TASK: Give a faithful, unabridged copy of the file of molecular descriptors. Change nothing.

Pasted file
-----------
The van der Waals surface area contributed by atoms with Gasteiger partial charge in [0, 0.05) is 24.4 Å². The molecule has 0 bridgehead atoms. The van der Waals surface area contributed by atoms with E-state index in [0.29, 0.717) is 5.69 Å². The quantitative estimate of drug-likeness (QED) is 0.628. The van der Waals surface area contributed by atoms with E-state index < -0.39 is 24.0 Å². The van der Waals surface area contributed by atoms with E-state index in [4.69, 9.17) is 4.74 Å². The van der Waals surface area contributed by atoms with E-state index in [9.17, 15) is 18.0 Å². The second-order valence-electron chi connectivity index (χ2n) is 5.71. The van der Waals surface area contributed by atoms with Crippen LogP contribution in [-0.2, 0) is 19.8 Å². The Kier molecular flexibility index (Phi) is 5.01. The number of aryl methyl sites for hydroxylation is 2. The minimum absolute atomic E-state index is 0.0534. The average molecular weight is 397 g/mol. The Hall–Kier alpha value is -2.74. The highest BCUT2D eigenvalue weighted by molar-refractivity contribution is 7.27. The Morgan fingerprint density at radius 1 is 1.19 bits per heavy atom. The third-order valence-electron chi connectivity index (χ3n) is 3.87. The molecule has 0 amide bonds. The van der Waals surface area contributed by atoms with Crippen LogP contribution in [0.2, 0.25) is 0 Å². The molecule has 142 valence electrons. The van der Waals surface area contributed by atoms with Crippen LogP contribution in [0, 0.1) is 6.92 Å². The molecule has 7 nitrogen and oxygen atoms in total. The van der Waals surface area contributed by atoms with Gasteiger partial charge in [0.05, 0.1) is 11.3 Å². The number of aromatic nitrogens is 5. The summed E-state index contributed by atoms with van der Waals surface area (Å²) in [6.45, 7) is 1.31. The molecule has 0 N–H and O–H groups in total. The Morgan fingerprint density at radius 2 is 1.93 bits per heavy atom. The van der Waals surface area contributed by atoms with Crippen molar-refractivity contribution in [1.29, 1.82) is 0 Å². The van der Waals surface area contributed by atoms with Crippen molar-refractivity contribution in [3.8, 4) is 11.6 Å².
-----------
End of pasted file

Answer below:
The van der Waals surface area contributed by atoms with Gasteiger partial charge in [0, 0.05) is 24.4 Å². The molecule has 0 bridgehead atoms. The van der Waals surface area contributed by atoms with E-state index in [0.29, 0.717) is 5.69 Å². The quantitative estimate of drug-likeness (QED) is 0.628. The van der Waals surface area contributed by atoms with E-state index < -0.39 is 24.0 Å². The van der Waals surface area contributed by atoms with E-state index in [4.69, 9.17) is 4.74 Å². The van der Waals surface area contributed by atoms with E-state index in [9.17, 15) is 18.0 Å². The second-order valence-electron chi connectivity index (χ2n) is 5.71. The van der Waals surface area contributed by atoms with Crippen LogP contribution in [-0.2, 0) is 19.8 Å². The Kier molecular flexibility index (Phi) is 5.01. The number of aryl methyl sites for hydroxylation is 2. The minimum absolute atomic E-state index is 0.0534. The average molecular weight is 397 g/mol. The Hall–Kier alpha value is -2.74. The highest BCUT2D eigenvalue weighted by molar-refractivity contribution is 7.27. The Morgan fingerprint density at radius 1 is 1.19 bits per heavy atom. The third-order valence-electron chi connectivity index (χ3n) is 3.87. The molecule has 0 amide bonds. The van der Waals surface area contributed by atoms with Crippen LogP contribution in [0.2, 0.25) is 0 Å². The molecule has 142 valence electrons. The van der Waals surface area contributed by atoms with Crippen LogP contribution in [0, 0.1) is 6.92 Å². The molecule has 7 nitrogen and oxygen atoms in total. The van der Waals surface area contributed by atoms with Gasteiger partial charge in [0.05, 0.1) is 11.3 Å². The number of aromatic nitrogens is 5. The summed E-state index contributed by atoms with van der Waals surface area (Å²) in [6.45, 7) is 1.31. The molecule has 0 N–H and O–H groups in total. The Morgan fingerprint density at radius 2 is 1.93 bits per heavy atom. The van der Waals surface area contributed by atoms with Crippen molar-refractivity contribution in [1.29, 1.82) is 0 Å². The van der Waals surface area contributed by atoms with Crippen molar-refractivity contribution in [3.8, 4) is 11.6 Å².